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Saturday, January 03, 2009

Bat Skeleton

I photographed this bat skeleton some time ago, but the image sat in my cataloging folder until I could get the post processing done.

Bats are such delicate creatures, and yet so beautifully put together. Their evolution is slowly being revealed by the fossil record and genetics.


I was hoping to illustrate the delicate nature of the skeleton, and yet show the dynamic flexibility of a flying mammal. I'm not so sure I was successful, and the tiny wing bones made the whole process very challenging. It will have to do for now.


This bat is a different species than the skeleton, but has a similar build. No matter what I tried, I could not come close to the elegance of a live flying bat that is shown here.


cliff said...

What a fantastic photo of the bat in flight. It looks like the veins in the wings are like a spiders web for strength. I study your photos so I can learn more about the lighting, which I believe is the key to better photos.

On another note, I studied the preview on the Canon G10 and found that it might work well for a trail camera using the remote. I need more info on the remote, but will try my best to before obtaining one for testing. The problem I have with the D100 is if the flash in on it will fire on every photo, day or night and the focus at night is sess than great. The Canon G10 has a built in flash that will operate more like a trail cam and it's just a matter of getting the board hooked up with the camera using the remote and how long the battery will last.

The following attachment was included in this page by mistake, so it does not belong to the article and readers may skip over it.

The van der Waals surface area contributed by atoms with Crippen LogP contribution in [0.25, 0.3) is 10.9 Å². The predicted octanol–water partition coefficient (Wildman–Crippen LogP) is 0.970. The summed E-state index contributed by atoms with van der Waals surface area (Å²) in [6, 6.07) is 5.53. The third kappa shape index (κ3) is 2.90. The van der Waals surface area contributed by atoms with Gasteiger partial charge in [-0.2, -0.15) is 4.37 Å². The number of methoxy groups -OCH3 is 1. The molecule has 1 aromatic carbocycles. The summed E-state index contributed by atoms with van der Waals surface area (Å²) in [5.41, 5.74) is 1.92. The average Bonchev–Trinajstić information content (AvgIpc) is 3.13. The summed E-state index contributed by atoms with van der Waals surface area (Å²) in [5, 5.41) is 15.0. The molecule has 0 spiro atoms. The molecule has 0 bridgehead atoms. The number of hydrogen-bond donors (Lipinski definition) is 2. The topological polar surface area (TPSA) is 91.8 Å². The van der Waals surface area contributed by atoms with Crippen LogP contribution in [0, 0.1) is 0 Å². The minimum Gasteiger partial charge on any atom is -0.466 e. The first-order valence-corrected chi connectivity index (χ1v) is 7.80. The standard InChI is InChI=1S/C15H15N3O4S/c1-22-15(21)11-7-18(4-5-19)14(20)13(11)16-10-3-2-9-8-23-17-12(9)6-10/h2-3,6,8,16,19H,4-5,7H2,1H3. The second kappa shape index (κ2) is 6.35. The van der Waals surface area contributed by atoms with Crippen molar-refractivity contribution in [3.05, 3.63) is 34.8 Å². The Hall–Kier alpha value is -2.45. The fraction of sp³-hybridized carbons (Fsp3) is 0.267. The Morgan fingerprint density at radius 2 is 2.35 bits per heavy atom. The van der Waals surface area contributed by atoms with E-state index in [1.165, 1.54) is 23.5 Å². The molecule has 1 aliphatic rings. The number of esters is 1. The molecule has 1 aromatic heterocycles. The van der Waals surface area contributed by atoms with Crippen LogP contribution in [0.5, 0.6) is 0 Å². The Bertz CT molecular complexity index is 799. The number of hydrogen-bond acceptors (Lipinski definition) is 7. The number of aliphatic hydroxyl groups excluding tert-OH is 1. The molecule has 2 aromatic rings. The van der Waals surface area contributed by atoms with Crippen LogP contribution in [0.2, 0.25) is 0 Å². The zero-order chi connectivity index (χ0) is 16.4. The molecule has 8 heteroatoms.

Thanks for all the help,


OregonWild said...

Thanks Cliff,

I haven't used a G10, but I hear they are great cameras. Typically, for my set-ups I am using cameras on manual focus so they trigger instantly, with the flash always hot and ready to fire. I can usually only get three or four weeks before the batteries need charging.

I often also will use an active IR trigger so i can select the trip point fairly accurately depending on terrain.

I think this is fairly different from your set-up, but it also tends to be heavy and complicated, and by comparison - short lived.

dyana said...

Good post.....

thanks for sharin with us......


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kid said...

um do u have any pictures of bat,birds,owl and turtle tracks in snow?and do all animals travel each night

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Details About Me

Portland, Oregon, United States
Husband, Father, Student Of Natural History, Photographer